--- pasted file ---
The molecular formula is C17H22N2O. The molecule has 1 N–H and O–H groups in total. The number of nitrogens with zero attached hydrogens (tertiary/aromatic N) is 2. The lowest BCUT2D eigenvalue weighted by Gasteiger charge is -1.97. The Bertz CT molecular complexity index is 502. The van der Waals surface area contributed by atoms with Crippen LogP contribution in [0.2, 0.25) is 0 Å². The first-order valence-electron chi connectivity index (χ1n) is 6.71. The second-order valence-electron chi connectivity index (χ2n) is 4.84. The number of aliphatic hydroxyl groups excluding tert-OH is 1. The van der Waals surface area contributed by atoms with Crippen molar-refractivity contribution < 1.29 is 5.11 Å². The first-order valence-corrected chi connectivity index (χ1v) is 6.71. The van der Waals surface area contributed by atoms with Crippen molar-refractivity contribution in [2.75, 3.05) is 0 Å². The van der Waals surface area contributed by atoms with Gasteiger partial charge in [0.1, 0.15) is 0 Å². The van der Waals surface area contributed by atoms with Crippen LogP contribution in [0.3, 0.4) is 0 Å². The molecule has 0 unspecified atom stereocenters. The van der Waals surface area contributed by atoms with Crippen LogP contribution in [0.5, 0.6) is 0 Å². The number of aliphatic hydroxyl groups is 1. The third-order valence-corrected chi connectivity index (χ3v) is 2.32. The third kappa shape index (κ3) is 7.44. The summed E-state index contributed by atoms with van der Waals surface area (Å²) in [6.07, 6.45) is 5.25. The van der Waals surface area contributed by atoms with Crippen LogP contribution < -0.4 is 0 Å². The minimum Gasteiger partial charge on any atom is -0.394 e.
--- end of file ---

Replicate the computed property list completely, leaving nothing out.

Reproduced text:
The molecular formula is C17H22N2O. The molecule has 1 N–H and O–H groups in total. The number of nitrogens with zero attached hydrogens (tertiary/aromatic N) is 2. The lowest BCUT2D eigenvalue weighted by Gasteiger charge is -1.97. The Bertz CT molecular complexity index is 502. The van der Waals surface area contributed by atoms with Crippen LogP contribution in [0.2, 0.25) is 0 Å². The first-order valence-electron chi connectivity index (χ1n) is 6.71. The second-order valence-electron chi connectivity index (χ2n) is 4.84. The number of aliphatic hydroxyl groups excluding tert-OH is 1. The van der Waals surface area contributed by atoms with Crippen molar-refractivity contribution < 1.29 is 5.11 Å². The first-order valence-corrected chi connectivity index (χ1v) is 6.71. The van der Waals surface area contributed by atoms with Crippen molar-refractivity contribution in [2.75, 3.05) is 0 Å². The van der Waals surface area contributed by atoms with Gasteiger partial charge in [0.1, 0.15) is 0 Å². The van der Waals surface area contributed by atoms with Crippen LogP contribution in [0.3, 0.4) is 0 Å². The molecule has 0 unspecified atom stereocenters. The van der Waals surface area contributed by atoms with Crippen LogP contribution in [0.5, 0.6) is 0 Å². The number of aliphatic hydroxyl groups is 1. The third-order valence-corrected chi connectivity index (χ3v) is 2.32. The third kappa shape index (κ3) is 7.44. The summed E-state index contributed by atoms with van der Waals surface area (Å²) in [6.07, 6.45) is 5.25. The van der Waals surface area contributed by atoms with Crippen LogP contribution < -0.4 is 0 Å². The minimum Gasteiger partial charge on any atom is -0.394 e.